A gem for calling Go code from within your Ruby code
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README.md

quartz

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Quartz enables you to call Go code from within your Ruby code. This is accomplished by running a Go program as a child process of your Ruby application and using UNIX domain sockets for communication.

With this gem, you can now write performance critical code in Go, and that code can be called from anywhere in a Ruby project.

To see some real world examples where Go can aid a Ruby project, please see the examples/ directory.

Defining exportable structs

Quartz shares Go code by exporting methods on a struct to Ruby.

Quartz requires that all arguments to exported struct methods be JSON serializable types. Additionally, the arguments to an exported method should be of the form (A, *B), where A and B are JSON serializable types. The method should also return an error. Here's an example of an exportable struct and method:

type Adder struct{}

type Args struct {
	A int
	B int
}

type Response struct {
	Sum int
}

func (t *Adder) Add(args Args, response *Response) error {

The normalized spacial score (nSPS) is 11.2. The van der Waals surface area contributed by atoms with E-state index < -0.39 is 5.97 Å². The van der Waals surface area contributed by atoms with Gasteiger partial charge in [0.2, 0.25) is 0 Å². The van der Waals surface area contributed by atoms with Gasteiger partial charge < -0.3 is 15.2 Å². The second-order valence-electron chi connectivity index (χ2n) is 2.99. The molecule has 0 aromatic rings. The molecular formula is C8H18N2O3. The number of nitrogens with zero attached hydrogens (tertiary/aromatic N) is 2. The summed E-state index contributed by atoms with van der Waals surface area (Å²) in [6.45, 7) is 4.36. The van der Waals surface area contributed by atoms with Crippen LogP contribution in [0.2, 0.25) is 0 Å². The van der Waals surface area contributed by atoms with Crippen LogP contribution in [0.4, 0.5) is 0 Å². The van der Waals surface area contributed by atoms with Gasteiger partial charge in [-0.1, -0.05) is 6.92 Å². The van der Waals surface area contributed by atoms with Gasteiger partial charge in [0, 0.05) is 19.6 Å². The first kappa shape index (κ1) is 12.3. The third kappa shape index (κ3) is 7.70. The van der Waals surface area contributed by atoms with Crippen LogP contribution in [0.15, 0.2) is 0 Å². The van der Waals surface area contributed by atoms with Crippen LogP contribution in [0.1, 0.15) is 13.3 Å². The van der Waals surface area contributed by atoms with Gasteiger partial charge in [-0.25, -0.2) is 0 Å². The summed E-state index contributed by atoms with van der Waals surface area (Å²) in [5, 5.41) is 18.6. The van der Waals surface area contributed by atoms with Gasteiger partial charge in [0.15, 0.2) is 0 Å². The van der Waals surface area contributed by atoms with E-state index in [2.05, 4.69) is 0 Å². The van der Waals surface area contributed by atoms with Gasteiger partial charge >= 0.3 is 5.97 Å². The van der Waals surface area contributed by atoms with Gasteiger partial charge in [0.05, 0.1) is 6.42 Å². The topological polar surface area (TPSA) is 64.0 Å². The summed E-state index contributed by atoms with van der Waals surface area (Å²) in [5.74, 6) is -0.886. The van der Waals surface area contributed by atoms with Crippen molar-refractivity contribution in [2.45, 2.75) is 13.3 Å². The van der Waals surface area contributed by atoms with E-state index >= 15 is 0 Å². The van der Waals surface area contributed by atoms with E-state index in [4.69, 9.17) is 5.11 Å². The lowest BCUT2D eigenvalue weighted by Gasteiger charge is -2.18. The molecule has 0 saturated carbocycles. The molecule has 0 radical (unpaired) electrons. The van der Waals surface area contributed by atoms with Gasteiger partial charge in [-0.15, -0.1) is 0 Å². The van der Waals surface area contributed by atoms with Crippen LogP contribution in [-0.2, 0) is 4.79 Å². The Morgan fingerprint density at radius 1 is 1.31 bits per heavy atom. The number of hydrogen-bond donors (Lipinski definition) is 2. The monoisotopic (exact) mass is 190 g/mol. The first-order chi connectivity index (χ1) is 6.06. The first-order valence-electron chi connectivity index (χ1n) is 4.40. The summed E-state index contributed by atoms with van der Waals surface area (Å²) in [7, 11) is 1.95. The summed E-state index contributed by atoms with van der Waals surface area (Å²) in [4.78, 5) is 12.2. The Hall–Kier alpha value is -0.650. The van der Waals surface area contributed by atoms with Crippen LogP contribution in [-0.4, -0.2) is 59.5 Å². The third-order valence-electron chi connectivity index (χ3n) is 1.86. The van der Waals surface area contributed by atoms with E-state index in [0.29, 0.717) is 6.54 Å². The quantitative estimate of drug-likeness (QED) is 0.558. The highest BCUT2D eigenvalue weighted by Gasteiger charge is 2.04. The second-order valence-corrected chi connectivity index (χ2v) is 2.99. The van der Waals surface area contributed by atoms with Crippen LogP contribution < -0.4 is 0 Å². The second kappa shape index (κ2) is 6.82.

*response = Response{args.A + args.B}
	return nil
}

For more information regarding Go's RPC rules, which must still be followed when using quartz, please examine the official documentation for the net/rpc package here.

Preparing a Quartz RPC server in Go

Instead of integrating Quartz into an existing Go application, it is recommended to create a new program that explicitly defines the structs that should be available to Ruby.

First, import the Go package:

import (
	"github.com/DavidHuie/quartz/go/quartz"
)

Quartz maintains most of Go's native RPC interface. Thus, export a struct by calling this in your main function:

myAdder := &Adder{}
quartz.RegisterName("my_adder", myAdder)

Once all structs have been declared, start the RPC server (this is a blocking call):

quartz.Start()

In Ruby

Naturally:

$ gem install quartz

If you have a go run-able file, you can create a Go client that points to that file:

client = Quartz::Client.new(file_path: 'my_adder.go')

If you compiled the Go program yourself, you can create a client that points to the binary like this:

client = Quartz::Client.new(bin_path: 'my_adder_binary')

To list exported structs:

client.structs
=> [:my_adder]

To list a struct's exported methods:

client[:my_adder].struct_methods
=> ["Add"]

To call a method on a struct:

client[:my_adder].call('Add', 'A' => 2, 'B' => 5)
=> { 'Sum' => 7 }

By default the unix socket is created under /tmp. If you want to change that you can pass the socket_dir option.

client = Quartz::Client.new(bin_path: 'my_adder_binary', socket_dir: '/apps/my_app/tmp')

If you want to manage the Go process manually, you can use the following system to set the socket path manually. Now, you can use Systemd/Kubernetes/etc. to manage the Go process.

$ QUARTZ_SOCKET=/tmp/custom.sock ./go_process
client = Quartz::Client.new(socket_path: '/tmp/custom.sock')

Copyright

Copyright (c) 2018 David Huie. See LICENSE.txt for further details.